Handling the Unexpected in Your Real Estate Business
Right now I have three rehabs underway. Of the three, 2 are over budget, one is more than 2 weeks behind, and one has been temporarily shut down by the city because my contractor never applied for permits.
During my last rehab, I fired my contractor half way through construction and was forced to re-do much of the work that had been completed. In January, I had settlement on two wholesale properties pushed to February, and now to March, because of unresolved title issues.
Real estate is a complex and often unpredictable business. There are a lot moving parts that depend on one another for a project to move smoothly. Bumps along the road are inevitable. Whether the glitch is a title issue, an uncooperative seller, or a problematic contractor, it is important to remember that sometimes things are going to go wrong.
The key to ongoing success is handling these setbacks and moving forward.
When I was growing up I remember a picture that my father had hanging on the wall in his office. It was a drawing of a stork eating a frog. In the image, the stork had half of the frog down his throat, but the frog was not going without a fight. His arms poked out the corners of the stork’s beak and reached down to the bird’s throat choking him. At the bottom of the drawing was a simple phrase: Never Give Up.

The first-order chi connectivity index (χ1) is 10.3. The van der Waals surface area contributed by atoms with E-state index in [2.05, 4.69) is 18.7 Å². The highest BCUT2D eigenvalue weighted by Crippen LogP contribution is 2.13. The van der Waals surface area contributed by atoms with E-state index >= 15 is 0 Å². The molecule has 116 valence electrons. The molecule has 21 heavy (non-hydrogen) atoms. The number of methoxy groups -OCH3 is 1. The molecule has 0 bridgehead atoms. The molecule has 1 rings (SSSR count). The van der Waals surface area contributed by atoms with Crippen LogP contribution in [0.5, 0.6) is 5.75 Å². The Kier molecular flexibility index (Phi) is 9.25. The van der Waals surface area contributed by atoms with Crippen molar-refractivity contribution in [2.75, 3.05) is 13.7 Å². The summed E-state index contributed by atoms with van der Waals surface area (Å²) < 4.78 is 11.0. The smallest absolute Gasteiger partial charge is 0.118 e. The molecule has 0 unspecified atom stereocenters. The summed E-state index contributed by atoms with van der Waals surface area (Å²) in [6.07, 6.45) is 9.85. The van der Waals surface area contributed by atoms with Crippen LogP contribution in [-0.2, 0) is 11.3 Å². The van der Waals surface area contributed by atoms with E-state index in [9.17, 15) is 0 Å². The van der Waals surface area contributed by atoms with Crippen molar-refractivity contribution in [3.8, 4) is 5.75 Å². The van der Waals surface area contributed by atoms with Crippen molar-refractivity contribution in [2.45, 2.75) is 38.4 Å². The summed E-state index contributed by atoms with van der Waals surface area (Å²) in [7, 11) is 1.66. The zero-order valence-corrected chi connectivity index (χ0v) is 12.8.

Persistence is definitely part of becoming a successful Real Estate investor. Without a drive to succeed at all costs, the road is often more difficult than most can sustain. But persistence is not the only important attribute to ongoing success.
A clear head and controlled emotions also play a vital role in Real Estate investing. When things inevitably go wrong, a calm persona promotes good decision making when a stressful situation is at its worst.
My projects will be back on track within the next few days. I know, because I’ve been here before. After firing my contractor during the last flip, I was able to right the ship and finish on budget within 10 days of my initial completion date. The property went under contract in 14 days for full asking price and settled 30 days later. It all works out in the end.
Nothing ever goes quite according to plan when you’re dealing with a Real Estate investment. So plan for catastrophe. The greatest success is often earned by the one who keeps his head when everyone else is losing theirs.